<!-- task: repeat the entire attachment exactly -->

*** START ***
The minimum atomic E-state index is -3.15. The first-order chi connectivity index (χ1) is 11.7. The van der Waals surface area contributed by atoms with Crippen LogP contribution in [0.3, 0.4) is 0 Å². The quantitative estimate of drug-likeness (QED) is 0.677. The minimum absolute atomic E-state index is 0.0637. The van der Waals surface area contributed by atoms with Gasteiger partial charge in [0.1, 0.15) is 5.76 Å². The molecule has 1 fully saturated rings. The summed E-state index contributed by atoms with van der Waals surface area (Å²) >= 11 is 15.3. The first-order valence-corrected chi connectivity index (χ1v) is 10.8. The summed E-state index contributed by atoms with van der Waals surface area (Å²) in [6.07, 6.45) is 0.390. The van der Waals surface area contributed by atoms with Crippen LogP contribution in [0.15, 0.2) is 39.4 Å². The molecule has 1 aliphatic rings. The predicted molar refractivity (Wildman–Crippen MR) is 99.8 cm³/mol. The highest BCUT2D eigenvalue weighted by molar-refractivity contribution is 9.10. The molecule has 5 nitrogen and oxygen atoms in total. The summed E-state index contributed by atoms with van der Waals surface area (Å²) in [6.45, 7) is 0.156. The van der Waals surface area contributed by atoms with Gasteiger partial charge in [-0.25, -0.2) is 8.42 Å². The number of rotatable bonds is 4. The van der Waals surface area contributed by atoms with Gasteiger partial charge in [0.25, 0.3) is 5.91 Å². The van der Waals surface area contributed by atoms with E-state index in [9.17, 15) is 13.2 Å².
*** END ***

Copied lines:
The minimum atomic E-state index is -3.15. The first-order chi connectivity index (χ1) is 11.7. The van der Waals surface area contributed by atoms with Crippen LogP contribution in [0.3, 0.4) is 0 Å². The quantitative estimate of drug-likeness (QED) is 0.677. The minimum absolute atomic E-state index is 0.0637. The van der Waals surface area contributed by atoms with Gasteiger partial charge in [0.1, 0.15) is 5.76 Å². The molecule has 1 fully saturated rings. The summed E-state index contributed by atoms with van der Waals surface area (Å²) >= 11 is 15.3. The first-order valence-corrected chi connectivity index (χ1v) is 10.8. The summed E-state index contributed by atoms with van der Waals surface area (Å²) in [6.07, 6.45) is 0.390. The van der Waals surface area contributed by atoms with Crippen LogP contribution in [0.15, 0.2) is 39.4 Å². The molecule has 1 aliphatic rings. The predicted molar refractivity (Wildman–Crippen MR) is 99.8 cm³/mol. The highest BCUT2D eigenvalue weighted by molar-refractivity contribution is 9.10. The molecule has 5 nitrogen and oxygen atoms in total. The summed E-state index contributed by atoms with van der Waals surface area (Å²) in [6.45, 7) is 0.156. The van der Waals surface area contributed by atoms with Gasteiger partial charge in [-0.25, -0.2) is 8.42 Å². The number of rotatable bonds is 4. The van der Waals surface area contributed by atoms with Gasteiger partial charge in [0.25, 0.3) is 5.91 Å². The van der Waals surface area contributed by atoms with E-state index in [9.17, 15) is 13.2 Å².